This Anchor RB team was drafted by Conor O’Driscoll in the best ball main event of FFPC last year and landed a $100,000 payout. As you can see, the team expended early draft capital on Dalvin Cook (the team's Anchor, or hero) but didn’t use a pick on an RB again until round eight. While Cook only ended the year as RB16 in full PPR scoring, the ability to load up on WRs in rounds two through seven made his team dominant. Being able to take shots on players like Deebo Samuel and Ja’Marr Chase in rounds five and seven (while many others were likely worried about “solidifying” their RB position) provided the upside needed to finish so high in an event that had well over 10,000 entrants. 

In Anchor RB, we are also still focused on accumulating late-round RBs (after we take our early-round RB in the first or second round) so even if our Anchor, or hero RB, fails us (much as did in the winning lineup above) our later round “lottery”-type selections could also deliver and essentially save our team. In the above example we can see later-round picks like Devin Singletary and Sony Michel helped get O’Driscoll’s team get over the top (and makeup for the Cook disaster) with good breakout games later in the year.

While Anchor RB takes away a little draft capital from our early-round focus on selecting elite receivers, the trade-off is that it’s cushioning us from having to rely solely on later-round RBs and gives us plenty of space to attack the receiver position between rounds three to seven, where (as noted above) WRs typically outperform their RB counterparts. 

When to use Anchor RB?

Anchor RB was a very successful method to employ in large field best ball events for 2021. As we discussed above, teams who used the method made the playoffs in events like the Underdog Fantasy Best Ball Mania II event at a higher expected rate than the field, and more than any other draft strategy, overall.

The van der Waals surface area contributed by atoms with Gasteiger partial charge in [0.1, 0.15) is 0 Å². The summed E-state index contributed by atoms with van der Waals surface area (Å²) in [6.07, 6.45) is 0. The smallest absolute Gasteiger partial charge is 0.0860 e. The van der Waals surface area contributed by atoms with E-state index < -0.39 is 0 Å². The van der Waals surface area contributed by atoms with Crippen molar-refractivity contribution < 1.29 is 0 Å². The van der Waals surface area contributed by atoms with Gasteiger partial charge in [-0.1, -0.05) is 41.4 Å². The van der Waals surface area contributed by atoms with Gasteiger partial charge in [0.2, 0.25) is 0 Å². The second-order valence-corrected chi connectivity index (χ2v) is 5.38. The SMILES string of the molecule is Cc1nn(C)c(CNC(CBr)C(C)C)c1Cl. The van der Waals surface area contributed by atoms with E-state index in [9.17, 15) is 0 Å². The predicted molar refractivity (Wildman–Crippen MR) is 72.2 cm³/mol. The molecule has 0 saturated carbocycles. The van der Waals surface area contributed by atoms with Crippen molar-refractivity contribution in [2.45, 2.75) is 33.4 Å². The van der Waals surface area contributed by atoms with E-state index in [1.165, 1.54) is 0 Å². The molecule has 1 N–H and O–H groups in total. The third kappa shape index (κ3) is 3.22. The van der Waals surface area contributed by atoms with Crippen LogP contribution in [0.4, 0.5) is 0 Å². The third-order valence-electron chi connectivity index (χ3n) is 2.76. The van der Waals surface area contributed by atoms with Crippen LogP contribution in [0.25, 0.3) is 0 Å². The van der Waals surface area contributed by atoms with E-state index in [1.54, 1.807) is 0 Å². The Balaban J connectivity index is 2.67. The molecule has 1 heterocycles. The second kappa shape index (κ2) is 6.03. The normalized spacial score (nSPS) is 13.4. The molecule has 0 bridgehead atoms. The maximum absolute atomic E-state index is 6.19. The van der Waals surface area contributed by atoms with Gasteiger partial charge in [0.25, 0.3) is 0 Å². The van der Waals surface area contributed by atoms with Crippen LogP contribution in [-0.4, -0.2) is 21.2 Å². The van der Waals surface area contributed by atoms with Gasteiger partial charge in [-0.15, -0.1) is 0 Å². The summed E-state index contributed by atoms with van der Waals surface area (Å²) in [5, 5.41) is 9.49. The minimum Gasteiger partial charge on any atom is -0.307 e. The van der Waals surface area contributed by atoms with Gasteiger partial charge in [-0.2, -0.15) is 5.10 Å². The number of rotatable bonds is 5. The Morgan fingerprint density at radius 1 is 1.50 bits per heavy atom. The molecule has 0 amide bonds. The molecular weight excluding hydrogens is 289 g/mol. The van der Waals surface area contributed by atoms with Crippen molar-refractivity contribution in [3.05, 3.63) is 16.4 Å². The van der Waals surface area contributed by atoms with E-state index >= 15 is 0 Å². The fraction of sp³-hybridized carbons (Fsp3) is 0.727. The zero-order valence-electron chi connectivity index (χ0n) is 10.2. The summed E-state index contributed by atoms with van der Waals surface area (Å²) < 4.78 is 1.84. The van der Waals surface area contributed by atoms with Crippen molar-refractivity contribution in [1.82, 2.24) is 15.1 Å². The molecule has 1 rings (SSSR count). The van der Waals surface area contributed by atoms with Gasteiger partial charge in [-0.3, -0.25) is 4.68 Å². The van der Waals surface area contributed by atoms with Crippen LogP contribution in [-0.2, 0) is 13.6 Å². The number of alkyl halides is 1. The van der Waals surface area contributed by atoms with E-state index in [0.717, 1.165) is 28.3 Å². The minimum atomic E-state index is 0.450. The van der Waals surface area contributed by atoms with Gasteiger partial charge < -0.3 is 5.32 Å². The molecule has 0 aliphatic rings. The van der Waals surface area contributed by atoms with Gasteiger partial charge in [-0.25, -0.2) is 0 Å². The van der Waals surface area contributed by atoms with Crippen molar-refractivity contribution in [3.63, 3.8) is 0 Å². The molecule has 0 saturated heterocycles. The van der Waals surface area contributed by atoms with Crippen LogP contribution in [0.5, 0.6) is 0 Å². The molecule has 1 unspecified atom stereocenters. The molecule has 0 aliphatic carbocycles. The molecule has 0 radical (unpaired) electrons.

As with any structural draft method though, we have to make sure we are being fluid when deciding when to put it into practice. Last year, early-round RBs like Jonathan TaylorAustin Ekeler, and Najee Harris all proved to be solid Anchor RB targets to build around, with Taylor delivering the truly legendary season. However, there were still plenty of underwhelming names like Dalvin Cook and Nick Chubb, who simply didn’t deliver the same kind of upside. 

Legendary performances from RBs aren’t that common (maybe once or twice a season, max) but we still want the ability to take a shot at landing on those types of seasons, if the opportunity arises. If the best workhorse running backs are flying off the board early, it will often be appropriate to at least consider switching to another method, like Zero RB. That way, you can start with an elite WR combo early, and not have to worry about reaching for an RB that you feel doesn’t give you the best shot at hitting on that legendary type of season. 

On another note, if there is an RB who you think has a legendary type of upside but you might be able to get in the second round, starting with a WR and then shifting to grab your Anchor RB in the second round is another option to consider. It sounds silly to think about now, but Jonathan Taylor was going in the second round of many best ball drafts last year, at different points in the drafting season, and obviously ended up outperforming every single player at his position last year–by a wide margin. 


How to draft using the Anchor RB strategy
 

Best Ball Anchor RB draft strategy